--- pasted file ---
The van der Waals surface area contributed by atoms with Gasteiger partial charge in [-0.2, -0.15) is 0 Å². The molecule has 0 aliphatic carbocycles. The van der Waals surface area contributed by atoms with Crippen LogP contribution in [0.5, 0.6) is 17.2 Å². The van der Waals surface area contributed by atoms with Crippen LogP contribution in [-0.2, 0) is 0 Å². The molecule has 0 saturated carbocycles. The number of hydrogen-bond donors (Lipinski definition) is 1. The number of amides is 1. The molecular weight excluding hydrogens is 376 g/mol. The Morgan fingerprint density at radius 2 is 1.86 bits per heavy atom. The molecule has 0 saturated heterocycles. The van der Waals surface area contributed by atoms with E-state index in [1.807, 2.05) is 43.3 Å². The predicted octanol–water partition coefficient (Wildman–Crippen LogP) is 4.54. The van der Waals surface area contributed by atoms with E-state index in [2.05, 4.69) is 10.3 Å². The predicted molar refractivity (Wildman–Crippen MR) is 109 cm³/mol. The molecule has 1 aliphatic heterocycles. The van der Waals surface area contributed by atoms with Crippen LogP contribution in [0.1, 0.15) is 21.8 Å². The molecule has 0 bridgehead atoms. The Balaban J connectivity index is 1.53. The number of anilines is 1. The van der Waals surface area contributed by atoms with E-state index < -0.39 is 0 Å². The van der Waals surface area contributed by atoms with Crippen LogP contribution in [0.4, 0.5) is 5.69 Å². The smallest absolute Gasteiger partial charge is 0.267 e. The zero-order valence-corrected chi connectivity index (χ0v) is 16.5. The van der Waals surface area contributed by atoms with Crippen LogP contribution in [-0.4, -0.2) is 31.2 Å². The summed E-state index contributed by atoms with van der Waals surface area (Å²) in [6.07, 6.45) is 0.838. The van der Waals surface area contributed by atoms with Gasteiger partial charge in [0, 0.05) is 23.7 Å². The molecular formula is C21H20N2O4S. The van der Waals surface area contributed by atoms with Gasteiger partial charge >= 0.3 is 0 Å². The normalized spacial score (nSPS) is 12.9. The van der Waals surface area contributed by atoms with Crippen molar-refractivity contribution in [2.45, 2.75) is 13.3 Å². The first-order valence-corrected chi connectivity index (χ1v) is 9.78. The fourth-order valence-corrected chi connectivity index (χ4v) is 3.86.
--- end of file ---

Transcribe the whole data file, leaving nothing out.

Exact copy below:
The van der Waals surface area contributed by atoms with Gasteiger partial charge in [-0.2, -0.15) is 0 Å². The molecule has 0 aliphatic carbocycles. The van der Waals surface area contributed by atoms with Crippen LogP contribution in [0.5, 0.6) is 17.2 Å². The van der Waals surface area contributed by atoms with Crippen LogP contribution in [-0.2, 0) is 0 Å². The molecule has 0 saturated carbocycles. The number of hydrogen-bond donors (Lipinski definition) is 1. The number of amides is 1. The molecular weight excluding hydrogens is 376 g/mol. The Morgan fingerprint density at radius 2 is 1.86 bits per heavy atom. The molecule has 0 saturated heterocycles. The van der Waals surface area contributed by atoms with E-state index in [1.807, 2.05) is 43.3 Å². The predicted octanol–water partition coefficient (Wildman–Crippen LogP) is 4.54. The van der Waals surface area contributed by atoms with E-state index in [2.05, 4.69) is 10.3 Å². The predicted molar refractivity (Wildman–Crippen MR) is 109 cm³/mol. The molecule has 1 aliphatic heterocycles. The van der Waals surface area contributed by atoms with Crippen LogP contribution in [0.1, 0.15) is 21.8 Å². The molecule has 0 bridgehead atoms. The Balaban J connectivity index is 1.53. The number of anilines is 1. The van der Waals surface area contributed by atoms with E-state index < -0.39 is 0 Å². The van der Waals surface area contributed by atoms with Crippen LogP contribution in [0.4, 0.5) is 5.69 Å². The smallest absolute Gasteiger partial charge is 0.267 e. The zero-order valence-corrected chi connectivity index (χ0v) is 16.5. The van der Waals surface area contributed by atoms with Crippen LogP contribution in [-0.4, -0.2) is 31.2 Å². The summed E-state index contributed by atoms with van der Waals surface area (Å²) in [6.07, 6.45) is 0.838. The van der Waals surface area contributed by atoms with Gasteiger partial charge in [0, 0.05) is 23.7 Å². The molecular formula is C21H20N2O4S. The van der Waals surface area contributed by atoms with Gasteiger partial charge >= 0.3 is 0 Å². The normalized spacial score (nSPS) is 12.9. The van der Waals surface area contributed by atoms with Crippen molar-refractivity contribution in [2.45, 2.75) is 13.3 Å². The first-order valence-corrected chi connectivity index (χ1v) is 9.78. The fourth-order valence-corrected chi connectivity index (χ4v) is 3.86.